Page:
Career advice has been described as the “missing link” for seafaring professions, said speakers at London International Shipping Week on 7 September.
According to them, this lack could hurt the health of national maritime hubs, which need seafarers to come ashore to maintain them.
Recruiters said that seafarers still report an absence of professional career advice when it comes to transitioning from ship to shore.
“The majority of seafarers tend to get advice from their family or friends,” said Phil Parry, chairman of shore-based shipping recruitment, executive search and HR consulting firm, Spinnaker Global.
However, he said that this could lead people off on the wrong track, and that professional advice is recommended for the “reality check” it provides seafarers.
Also speaking at Nautilus International’s meeting Shore Enough? Meeting the Demand for Maritime Professionals, Susan Thomson, marine and projects superintendent at BP Shipping Ltd, explained how BP assists its crew members to transition to shore-side careers via its Accelerated Development Programme.
Related news:IMO backs fair treatment training
She said a frequent conversation BP officers have with junior seafarers is to explain the complex nature of shore-side career development compared with career progression on board ship.
She said, “At sea it’s really straight forward, you work your way up the ranks, you become master or a chief engineer; it’s very systematic, and that’s kind of how we like it as seafarers – it’s organised and people tell you what to do and you know where you stand.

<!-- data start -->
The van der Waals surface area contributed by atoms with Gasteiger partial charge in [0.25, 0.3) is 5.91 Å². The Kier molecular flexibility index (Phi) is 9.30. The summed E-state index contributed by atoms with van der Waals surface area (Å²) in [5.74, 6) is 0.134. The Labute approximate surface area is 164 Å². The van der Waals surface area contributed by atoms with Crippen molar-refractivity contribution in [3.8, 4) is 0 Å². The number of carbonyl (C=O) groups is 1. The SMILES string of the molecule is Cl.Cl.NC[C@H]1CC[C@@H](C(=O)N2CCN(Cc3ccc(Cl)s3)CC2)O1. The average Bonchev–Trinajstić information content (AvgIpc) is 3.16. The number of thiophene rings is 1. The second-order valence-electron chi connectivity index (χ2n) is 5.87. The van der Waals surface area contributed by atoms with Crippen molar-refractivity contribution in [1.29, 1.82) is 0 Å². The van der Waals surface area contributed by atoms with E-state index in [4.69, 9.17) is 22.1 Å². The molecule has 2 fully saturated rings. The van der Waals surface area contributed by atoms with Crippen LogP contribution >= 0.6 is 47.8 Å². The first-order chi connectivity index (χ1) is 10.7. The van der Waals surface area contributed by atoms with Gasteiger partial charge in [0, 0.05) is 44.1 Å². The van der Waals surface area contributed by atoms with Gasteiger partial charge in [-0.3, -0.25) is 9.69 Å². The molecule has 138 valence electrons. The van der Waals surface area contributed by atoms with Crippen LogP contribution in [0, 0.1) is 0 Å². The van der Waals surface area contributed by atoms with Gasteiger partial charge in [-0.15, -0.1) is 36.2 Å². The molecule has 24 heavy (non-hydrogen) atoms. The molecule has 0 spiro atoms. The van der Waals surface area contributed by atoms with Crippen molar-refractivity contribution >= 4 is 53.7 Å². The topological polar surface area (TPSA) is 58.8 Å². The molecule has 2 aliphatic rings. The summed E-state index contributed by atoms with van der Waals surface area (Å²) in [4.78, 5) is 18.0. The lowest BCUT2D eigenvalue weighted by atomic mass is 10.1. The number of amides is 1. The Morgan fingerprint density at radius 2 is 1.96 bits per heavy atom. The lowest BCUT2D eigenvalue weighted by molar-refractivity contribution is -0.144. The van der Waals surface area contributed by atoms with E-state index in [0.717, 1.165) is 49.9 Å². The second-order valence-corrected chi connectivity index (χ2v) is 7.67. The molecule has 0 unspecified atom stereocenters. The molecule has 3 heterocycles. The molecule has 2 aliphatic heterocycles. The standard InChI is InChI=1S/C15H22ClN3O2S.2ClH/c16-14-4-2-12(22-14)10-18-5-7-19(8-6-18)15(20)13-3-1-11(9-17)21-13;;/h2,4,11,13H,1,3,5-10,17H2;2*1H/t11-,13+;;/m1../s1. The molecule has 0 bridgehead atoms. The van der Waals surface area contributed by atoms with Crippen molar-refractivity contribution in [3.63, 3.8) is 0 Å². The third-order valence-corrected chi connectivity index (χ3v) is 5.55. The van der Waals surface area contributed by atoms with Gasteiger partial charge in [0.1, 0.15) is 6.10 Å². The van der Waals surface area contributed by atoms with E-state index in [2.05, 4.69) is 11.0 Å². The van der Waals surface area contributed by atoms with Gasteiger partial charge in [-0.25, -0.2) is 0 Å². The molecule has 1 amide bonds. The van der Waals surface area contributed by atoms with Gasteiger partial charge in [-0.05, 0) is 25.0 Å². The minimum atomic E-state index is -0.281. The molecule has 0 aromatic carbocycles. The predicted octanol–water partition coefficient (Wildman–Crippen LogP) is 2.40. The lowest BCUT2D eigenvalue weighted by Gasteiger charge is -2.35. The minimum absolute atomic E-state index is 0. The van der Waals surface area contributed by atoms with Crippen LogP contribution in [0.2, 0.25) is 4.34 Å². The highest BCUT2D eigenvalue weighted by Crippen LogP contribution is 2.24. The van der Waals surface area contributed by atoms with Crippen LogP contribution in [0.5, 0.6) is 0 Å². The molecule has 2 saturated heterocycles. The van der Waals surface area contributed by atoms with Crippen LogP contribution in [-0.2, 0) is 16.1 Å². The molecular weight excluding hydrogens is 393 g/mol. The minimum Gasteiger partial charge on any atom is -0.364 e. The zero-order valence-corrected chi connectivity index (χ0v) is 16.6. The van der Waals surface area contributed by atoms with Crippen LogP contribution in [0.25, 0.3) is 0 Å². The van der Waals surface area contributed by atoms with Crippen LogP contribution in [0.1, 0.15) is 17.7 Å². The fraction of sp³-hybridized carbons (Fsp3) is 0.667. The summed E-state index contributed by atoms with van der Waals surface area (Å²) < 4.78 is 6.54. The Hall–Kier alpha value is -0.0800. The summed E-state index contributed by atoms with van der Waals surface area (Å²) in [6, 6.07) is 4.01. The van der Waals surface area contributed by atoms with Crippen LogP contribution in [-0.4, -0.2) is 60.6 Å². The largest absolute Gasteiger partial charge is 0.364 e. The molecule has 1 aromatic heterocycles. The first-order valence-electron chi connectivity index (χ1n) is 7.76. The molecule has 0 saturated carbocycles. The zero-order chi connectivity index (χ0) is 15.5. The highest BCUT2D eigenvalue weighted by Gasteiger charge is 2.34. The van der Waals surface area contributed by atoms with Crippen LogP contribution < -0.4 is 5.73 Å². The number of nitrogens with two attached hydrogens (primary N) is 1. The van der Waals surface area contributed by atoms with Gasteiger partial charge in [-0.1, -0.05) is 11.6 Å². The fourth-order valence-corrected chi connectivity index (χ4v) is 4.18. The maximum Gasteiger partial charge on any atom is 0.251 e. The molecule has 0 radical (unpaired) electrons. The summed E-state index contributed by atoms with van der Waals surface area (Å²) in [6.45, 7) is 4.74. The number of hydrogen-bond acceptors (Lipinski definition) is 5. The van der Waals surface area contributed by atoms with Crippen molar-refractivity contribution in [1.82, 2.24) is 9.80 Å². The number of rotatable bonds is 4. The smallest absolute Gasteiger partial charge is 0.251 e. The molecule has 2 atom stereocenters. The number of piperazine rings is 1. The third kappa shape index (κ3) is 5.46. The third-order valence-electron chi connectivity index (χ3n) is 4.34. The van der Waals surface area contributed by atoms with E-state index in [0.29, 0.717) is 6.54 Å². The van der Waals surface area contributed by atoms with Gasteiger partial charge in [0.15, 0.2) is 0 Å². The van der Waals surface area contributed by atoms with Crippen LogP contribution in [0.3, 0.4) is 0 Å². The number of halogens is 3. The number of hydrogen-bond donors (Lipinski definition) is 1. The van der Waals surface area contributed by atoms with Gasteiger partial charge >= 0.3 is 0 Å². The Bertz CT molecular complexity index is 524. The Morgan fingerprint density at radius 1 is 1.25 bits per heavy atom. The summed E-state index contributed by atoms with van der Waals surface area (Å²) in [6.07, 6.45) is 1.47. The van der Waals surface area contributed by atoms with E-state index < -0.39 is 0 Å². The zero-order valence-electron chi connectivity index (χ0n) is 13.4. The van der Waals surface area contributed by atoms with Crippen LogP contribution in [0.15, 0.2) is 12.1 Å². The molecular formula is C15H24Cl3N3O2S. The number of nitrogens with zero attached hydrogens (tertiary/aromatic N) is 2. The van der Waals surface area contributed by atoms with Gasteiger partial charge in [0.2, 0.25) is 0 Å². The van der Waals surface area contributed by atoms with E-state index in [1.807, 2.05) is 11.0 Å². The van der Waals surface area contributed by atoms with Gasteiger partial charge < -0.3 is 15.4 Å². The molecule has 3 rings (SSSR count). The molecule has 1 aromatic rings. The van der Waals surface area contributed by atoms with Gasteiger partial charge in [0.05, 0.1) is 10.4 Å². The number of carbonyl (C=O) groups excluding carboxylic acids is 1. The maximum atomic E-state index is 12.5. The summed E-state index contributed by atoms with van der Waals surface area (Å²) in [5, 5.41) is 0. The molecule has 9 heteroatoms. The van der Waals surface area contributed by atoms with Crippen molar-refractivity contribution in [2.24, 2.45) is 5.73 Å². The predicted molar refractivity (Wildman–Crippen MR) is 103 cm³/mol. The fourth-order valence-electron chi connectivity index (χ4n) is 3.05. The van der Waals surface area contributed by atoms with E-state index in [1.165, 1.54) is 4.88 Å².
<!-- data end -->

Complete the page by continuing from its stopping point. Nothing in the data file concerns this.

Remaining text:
“But to manage your career you have to think more than that: you have to think about where you want to be, what you want to do. You almost have to think: at what age do I want to retire, and what do I want to have achieved by the time I get there? And then: how am I going to get there?”
Financial management is another area where seafarers need advice, said Parry.
He said that seafarers often “misunderstand” the difference in salary that they will experience when they transition from tax-free seafarer earnings to taxed shore-side work. He said it could amount to a shortfall of around GBP20,000 (USD30,800) a year for a British seafarer.
“The numbers vary, but a significant drop. One of the biggest pieces of advice to give to a seafarer is: bear in mind that for 10-15 years you are going to be earning more than you will for the 10 years after that. So for God’s sake save it up, don’t throw it away. Use it to get your mortgage and a pension, because when you come ashore it’s going to be a lot harder,” said Parry, adding: “This is practical advice that I think young seafarers don’t get.”